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Canadian Journal of Public Health

, Volume 92, Issue 2, pp 90–94 | Cite as

Community Action Success in Public Health: Are We Using a Ruler to Measure a Sphere?

  • Marie A. BoutilierEmail author
  • Elizabeth Rajkumar
  • Blake D. PolandEmail author
  • Stasey Tobin
  • Robin F. Badgley
Article

Abstract

The Community Action and Public Health study explored how Ontario public health practitioners interpret and implement guidance in community action. In-depth interviews were conducted with 107 public health professionals and community members in 6 Ontario health units. This report briefly describes the study methods and presents results pertaining to the measurement of success based on interviews with 67 public health professionals.

Data substantiate the view that evaluation methodologies employing quantitative measures of epidemiological outcomes inadequately capture “success” in community action, possibly attributable to an unproductive dichotomization of “process” and “outcome”. Results suggest two kinds of “success”: a) changes related to stated goals and targets; and b) more iterative and process-oriented changes, including necessary but often undocumented shifts in relationships, structures, social conditions and processes. In order to legitimize and validate results that might otherwise pass unrecognized, we suggest a methodology that records project “milestones” as successes in their own right.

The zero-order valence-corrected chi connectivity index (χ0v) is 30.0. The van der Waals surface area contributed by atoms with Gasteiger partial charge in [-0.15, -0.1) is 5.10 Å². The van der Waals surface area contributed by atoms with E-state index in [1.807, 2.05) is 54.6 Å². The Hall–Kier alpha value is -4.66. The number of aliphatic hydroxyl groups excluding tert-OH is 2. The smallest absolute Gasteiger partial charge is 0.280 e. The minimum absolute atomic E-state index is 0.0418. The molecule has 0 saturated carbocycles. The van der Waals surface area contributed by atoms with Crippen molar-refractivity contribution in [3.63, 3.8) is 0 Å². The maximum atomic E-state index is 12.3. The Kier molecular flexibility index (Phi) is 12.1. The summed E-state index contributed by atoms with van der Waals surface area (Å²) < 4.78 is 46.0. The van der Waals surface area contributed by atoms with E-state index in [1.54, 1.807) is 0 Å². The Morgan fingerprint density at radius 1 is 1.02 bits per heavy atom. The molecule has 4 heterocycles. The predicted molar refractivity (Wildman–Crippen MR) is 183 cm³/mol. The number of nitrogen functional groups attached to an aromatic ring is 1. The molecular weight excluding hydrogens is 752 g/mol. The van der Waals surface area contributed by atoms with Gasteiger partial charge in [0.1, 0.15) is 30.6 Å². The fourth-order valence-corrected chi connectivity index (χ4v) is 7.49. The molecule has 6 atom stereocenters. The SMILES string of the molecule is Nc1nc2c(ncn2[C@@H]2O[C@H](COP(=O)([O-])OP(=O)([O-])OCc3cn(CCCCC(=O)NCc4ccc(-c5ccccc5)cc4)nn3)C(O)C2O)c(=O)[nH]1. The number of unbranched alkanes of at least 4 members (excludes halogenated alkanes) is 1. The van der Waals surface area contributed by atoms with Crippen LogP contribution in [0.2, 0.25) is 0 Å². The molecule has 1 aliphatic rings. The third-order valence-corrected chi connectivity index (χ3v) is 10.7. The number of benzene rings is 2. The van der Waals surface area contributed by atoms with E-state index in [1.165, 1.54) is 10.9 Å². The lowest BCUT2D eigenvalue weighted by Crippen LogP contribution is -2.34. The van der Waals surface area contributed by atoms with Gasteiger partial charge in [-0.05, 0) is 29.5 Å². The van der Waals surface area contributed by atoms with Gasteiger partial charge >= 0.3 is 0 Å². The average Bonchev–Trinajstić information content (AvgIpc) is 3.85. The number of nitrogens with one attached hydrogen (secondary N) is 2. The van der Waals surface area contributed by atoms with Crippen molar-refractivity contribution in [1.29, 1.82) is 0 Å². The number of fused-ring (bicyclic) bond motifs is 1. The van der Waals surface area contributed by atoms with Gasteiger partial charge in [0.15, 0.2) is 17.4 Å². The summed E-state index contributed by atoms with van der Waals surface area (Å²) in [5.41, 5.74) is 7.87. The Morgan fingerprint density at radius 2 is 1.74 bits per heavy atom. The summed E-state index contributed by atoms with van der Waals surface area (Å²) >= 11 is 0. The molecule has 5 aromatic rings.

Résumé

Dans notre étude sur les initiatives communautaires et la santé publique, nous avons cherché à savoir comment les praticiens de la santé publique de l’Ontario interprètent et appliquent les orientations en matière d’initiatives communautaires. Nous avons mené des entrevues approfondies auprès de 107 professionnels de la santé publique et membres de communautés relevant de six services de santé de l’Ontario. Le rapport décrit brièvement la méthode de l’étude et en présente les résultats qui ont trait aux mesures de réussite, tirés d’entrevues auprès de 67 professionnels de la santé publique.

Les résultats confirment que les méthodes d’évaluation fondées sur la mesure quantitative des résultats épidémiologiques sont insuffisantes lorsqu’il s’agit d’évaluer la « réussite » d’une initiative communautaire, peut-être parce qu’elles opèrent une dichotomie stérile entre le « processus » et le « résultat ». Il semble y avoir deux genres de réussite: a) les changements obtenus par rapport aux buts fixés et aux cibles visées; et b) les changements itératifs, davantage axés sur le processus, notamment les changements nécessaires, mais souvent mal documentés, dans les rapports humains, les structures et les conditions sociales. Pour confirmer et valider des résultats qui autrement passeraient inaperçus, nous suggérons d’employer une méthode qui considère les « jalons » d’un projet comme des réussites à part entière.

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Copyright information

© The Canadian Public Health Association 2001

Authors and Affiliations

  1. 1.Department of Public Health SciencesUniversity of TorontoTorontoCanada

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